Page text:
It just takes a little hustle.
The Reality of the Recruiting Ecosystem
If a company recruits from a top tier school like Harvard, the chances are high that candidates will be able to perform the responsibilities of an entry level role, because they were smart enough to get into Harvard. However, this assumption does not apply in the same way when discussing ‘non-target’ schools. Companies may experience a lower return on investment for time spent sourcing and interviewing applicants and therefore, recruiting from these schools can be considered riskier.
The fairness and ethics of this practice is a topic of discussion for another time, but it's important to realize that this is frequently the reality of the situation. To put it simply: it is harder to get into a top company if you don't come from a 'name-brand' or target school, but it's not impossible.
To overcome this common 'target-school-only' recruiting practice and get a top company's attention, you need to be able to show that you can handle the work before you start the job. This can be done through a combination of hard skills, soft skills, and an observable breadth & depth of experience.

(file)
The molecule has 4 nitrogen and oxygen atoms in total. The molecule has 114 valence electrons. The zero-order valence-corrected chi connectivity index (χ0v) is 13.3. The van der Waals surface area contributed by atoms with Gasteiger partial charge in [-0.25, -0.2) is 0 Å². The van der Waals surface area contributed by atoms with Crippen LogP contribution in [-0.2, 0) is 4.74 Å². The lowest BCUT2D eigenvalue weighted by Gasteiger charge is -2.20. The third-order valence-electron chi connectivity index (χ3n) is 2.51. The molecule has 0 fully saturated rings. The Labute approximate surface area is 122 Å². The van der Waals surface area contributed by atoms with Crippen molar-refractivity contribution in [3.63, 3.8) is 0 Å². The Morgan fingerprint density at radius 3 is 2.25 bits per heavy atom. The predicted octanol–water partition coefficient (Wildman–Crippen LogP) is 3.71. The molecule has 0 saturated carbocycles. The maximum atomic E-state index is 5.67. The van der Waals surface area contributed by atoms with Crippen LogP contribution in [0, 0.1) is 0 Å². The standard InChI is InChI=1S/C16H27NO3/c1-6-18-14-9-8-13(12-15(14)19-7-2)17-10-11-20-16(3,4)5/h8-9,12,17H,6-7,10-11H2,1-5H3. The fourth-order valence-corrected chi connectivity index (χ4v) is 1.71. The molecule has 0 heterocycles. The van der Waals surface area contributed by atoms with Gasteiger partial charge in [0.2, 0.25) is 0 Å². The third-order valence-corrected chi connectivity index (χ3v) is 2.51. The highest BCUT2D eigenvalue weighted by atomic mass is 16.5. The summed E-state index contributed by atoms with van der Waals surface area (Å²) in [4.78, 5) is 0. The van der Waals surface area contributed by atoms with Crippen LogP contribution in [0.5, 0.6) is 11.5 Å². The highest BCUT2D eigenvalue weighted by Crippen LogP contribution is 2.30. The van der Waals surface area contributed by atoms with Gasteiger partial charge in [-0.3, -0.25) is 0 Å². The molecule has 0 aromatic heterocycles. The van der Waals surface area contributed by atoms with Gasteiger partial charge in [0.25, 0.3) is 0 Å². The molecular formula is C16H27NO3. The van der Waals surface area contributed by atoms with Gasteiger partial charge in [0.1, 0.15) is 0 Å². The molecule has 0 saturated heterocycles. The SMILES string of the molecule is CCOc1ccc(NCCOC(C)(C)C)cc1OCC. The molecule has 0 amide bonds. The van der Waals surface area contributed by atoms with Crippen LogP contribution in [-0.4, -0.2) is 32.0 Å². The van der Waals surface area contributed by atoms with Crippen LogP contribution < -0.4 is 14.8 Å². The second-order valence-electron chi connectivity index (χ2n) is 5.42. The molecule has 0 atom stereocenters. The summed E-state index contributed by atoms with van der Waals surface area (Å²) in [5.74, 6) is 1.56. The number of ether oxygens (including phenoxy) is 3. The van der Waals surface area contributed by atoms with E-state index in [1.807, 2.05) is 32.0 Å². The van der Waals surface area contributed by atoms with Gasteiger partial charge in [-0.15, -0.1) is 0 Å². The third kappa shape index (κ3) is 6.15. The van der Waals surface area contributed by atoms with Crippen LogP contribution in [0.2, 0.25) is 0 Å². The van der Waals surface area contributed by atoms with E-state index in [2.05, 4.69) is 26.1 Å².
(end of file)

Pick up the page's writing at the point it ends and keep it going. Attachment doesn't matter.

Take, for example, the aforementioned Goldman Sachs employee. While on campus, she led the Fixed Income Group, which is a student-run organization that manages and invests about $5 million of the University's endowment fund.
In the organization, she gained deep industry knowledge, the ability to conceptualize and use complex financial models, and how to combine it all to convince others to invest in a particular bond. She’s employing many of these skills in her job today.